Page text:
We are living in troubled times. I suspect we would all agree, but I’m sure there would be healthy debate and disagreement on why those troubled times have arisen. That’s fine – different opinion is ok. BUT what is not fine is a denial that bullying cultures exist and an acceptance that these cultures are something to be tolerated.
We have to challenge and call out every instance of bullying, harassment and victimisation wherever we see it. To do that successfully, we must be clear about what this means, how we will investigate it and how we will deal with it. We also need to be ruthlessly and consistently clear about what supportive and enabling leadership, culture and behaviour looks like.
All these issues of course are at the heart of #outoftheshadows.
I want to share with you where we are on this important campaign. I am absolutely delighted to share with you that the wonderful Helene Donnelly OBE, has agreed to be the PPMA Ambassador for the campaign. For those of you who may not know, Helene was the Nurse whistleblower at the Mid Staffs Public Inquiry. You will be reading a blog from Helene in the near future. Her story is utterly horrifying but her humanity and courage is humbling.
I am also incredibly grateful to our friends in ADPH. They agree with us that bullying, harassment and victimisation is a public health issue. ADPH council has agreed to formally endorse our campaign and you will see their logo on future materials. The force of nature that is Professor Jim McManus will be bringing his own experiences, his considerable wisdom and knowledge to supporting our campaign. We very much look forward to working with Jim, ADPH colleagues and Directors of Public Health across the country.
Our #outoftheshadows webpages and research survey are undergoing final review. They will be up shortly. We are pleased with them but are working with other partner organisations to get their input too, to make sure they really are as good as we want them to be.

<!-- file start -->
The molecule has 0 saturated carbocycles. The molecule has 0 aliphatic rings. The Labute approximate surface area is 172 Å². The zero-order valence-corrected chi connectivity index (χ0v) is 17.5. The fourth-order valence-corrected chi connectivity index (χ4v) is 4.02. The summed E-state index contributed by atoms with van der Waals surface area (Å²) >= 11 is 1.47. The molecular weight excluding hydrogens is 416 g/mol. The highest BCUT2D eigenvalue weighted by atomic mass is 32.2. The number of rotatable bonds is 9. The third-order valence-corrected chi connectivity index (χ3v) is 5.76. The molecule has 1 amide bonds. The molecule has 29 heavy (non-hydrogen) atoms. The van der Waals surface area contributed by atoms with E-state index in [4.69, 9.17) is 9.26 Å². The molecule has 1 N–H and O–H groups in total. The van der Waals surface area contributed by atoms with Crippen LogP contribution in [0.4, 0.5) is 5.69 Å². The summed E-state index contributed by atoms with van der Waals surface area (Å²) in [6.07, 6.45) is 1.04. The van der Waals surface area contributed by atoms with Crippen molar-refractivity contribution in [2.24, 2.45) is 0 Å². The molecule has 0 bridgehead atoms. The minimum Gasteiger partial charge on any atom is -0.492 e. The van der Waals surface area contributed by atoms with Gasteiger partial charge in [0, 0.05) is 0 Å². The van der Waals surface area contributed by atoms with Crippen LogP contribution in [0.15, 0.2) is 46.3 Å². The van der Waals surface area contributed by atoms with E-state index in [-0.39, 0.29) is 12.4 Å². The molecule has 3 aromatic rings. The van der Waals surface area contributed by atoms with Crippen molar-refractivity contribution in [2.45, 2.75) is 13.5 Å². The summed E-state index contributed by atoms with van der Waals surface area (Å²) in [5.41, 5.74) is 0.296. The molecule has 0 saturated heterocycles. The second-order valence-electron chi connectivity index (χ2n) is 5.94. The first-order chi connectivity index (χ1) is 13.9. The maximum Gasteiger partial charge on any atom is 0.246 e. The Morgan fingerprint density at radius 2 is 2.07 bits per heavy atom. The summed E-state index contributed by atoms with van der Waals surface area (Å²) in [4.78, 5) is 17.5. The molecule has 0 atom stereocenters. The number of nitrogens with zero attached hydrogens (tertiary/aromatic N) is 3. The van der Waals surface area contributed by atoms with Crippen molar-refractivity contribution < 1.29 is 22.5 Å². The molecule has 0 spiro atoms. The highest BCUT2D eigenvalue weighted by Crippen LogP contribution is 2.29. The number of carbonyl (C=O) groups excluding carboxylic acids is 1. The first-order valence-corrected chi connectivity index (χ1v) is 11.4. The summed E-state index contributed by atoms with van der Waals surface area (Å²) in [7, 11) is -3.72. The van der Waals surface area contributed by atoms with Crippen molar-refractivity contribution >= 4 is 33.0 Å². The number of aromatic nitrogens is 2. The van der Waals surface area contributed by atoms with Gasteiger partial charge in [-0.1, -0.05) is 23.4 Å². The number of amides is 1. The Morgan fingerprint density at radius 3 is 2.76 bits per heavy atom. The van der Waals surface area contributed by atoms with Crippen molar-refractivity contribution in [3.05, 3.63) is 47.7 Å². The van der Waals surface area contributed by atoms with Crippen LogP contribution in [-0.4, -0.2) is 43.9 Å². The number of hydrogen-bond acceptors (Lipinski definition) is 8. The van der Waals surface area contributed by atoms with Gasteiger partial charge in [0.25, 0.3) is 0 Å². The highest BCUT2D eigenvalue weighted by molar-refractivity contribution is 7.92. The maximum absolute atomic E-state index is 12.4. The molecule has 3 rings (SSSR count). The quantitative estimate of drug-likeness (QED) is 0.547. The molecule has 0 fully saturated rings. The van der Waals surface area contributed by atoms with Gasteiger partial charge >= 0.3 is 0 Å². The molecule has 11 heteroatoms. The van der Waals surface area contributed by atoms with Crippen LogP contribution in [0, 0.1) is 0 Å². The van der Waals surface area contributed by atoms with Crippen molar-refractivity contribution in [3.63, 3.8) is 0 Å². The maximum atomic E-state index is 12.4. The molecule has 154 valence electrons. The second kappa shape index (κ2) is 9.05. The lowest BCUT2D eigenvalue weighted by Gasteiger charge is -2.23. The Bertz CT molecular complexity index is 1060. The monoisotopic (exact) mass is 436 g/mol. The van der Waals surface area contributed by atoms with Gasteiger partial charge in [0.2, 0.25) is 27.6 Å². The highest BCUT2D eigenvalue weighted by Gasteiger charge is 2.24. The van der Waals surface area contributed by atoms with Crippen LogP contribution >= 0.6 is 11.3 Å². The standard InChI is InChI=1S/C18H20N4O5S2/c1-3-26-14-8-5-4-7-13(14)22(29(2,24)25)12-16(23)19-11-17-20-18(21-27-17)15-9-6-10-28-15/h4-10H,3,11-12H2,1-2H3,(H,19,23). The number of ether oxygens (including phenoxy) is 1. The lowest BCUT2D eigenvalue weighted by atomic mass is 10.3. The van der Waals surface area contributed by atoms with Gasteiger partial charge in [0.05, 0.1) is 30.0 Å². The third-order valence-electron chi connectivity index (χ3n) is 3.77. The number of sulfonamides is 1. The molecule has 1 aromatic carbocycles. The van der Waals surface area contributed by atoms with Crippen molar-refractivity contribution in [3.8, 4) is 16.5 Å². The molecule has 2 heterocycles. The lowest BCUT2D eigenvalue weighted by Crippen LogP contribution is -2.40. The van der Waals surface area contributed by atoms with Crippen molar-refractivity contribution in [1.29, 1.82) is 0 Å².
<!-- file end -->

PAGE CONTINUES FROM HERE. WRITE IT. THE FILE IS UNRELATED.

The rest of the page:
My final reflection is a plea. Please please participate in #outoftheshadows. Our research is comprehensive and is looking at the issue from the widest number of perspectives that we believe has been done before. We’re not doing that to win a prize or because we think we’re smart. We’re taking a comprehensive approach because this isn’t a single issue problem. And there won’t be a single answer.
Future blogs will feature Helene, Jim and other key partners in our campaign. Until then, I want to share with you the most meaningful advice that I have ever been given. It has saved me in many situations and I hope it will comfort you too.
A dear friend said to me once that I must always remember that ‘wherever you are in your life, you are there for your highest good’. Given that I wasn’t in a great place at the time of that advice, I pretty angrily dismissed it as psychobabble bullshit. And that is the printable version.
But of course, friends are often smarter than you would like to acknowledge. Carole’s advice has sustained me in the two darkest times of my life. Believing that in everything you go through there is learning – and that you’ll get through whatever situation you are in, is a profoundly healing and comforting notion. It has stood me in good stead and I hope that in some way it will help those of you currently struggling.